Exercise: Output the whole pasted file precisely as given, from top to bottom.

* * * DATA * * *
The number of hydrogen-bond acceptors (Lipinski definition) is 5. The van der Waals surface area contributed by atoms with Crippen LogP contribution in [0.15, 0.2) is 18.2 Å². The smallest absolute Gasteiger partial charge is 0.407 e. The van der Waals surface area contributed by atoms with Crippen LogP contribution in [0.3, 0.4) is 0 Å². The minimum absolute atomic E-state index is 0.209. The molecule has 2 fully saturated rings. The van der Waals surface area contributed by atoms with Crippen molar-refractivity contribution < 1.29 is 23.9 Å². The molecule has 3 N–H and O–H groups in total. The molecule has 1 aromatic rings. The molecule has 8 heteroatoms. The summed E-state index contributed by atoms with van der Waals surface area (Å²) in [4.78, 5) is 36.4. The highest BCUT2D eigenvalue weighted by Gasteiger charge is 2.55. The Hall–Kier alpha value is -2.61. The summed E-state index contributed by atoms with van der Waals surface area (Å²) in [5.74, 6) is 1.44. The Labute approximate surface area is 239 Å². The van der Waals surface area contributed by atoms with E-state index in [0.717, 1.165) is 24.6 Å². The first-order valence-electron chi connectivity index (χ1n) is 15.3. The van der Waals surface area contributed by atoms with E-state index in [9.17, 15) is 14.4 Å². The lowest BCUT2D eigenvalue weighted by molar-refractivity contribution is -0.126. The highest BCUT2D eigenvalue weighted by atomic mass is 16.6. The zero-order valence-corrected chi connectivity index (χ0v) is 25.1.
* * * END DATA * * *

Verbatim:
The number of hydrogen-bond acceptors (Lipinski definition) is 5. The van der Waals surface area contributed by atoms with Crippen LogP contribution in [0.15, 0.2) is 18.2 Å². The smallest absolute Gasteiger partial charge is 0.407 e. The van der Waals surface area contributed by atoms with Crippen LogP contribution in [0.3, 0.4) is 0 Å². The minimum absolute atomic E-state index is 0.209. The molecule has 2 fully saturated rings. The van der Waals surface area contributed by atoms with Crippen molar-refractivity contribution < 1.29 is 23.9 Å². The molecule has 3 N–H and O–H groups in total. The molecule has 1 aromatic rings. The molecule has 8 heteroatoms. The summed E-state index contributed by atoms with van der Waals surface area (Å²) in [4.78, 5) is 36.4. The highest BCUT2D eigenvalue weighted by Gasteiger charge is 2.55. The Hall–Kier alpha value is -2.61. The summed E-state index contributed by atoms with van der Waals surface area (Å²) in [5.74, 6) is 1.44. The Labute approximate surface area is 239 Å². The van der Waals surface area contributed by atoms with E-state index in [0.717, 1.165) is 24.6 Å². The first-order valence-electron chi connectivity index (χ1n) is 15.3. The van der Waals surface area contributed by atoms with E-state index in [9.17, 15) is 14.4 Å². The lowest BCUT2D eigenvalue weighted by molar-refractivity contribution is -0.126. The highest BCUT2D eigenvalue weighted by atomic mass is 16.6. The zero-order valence-corrected chi connectivity index (χ0v) is 25.1.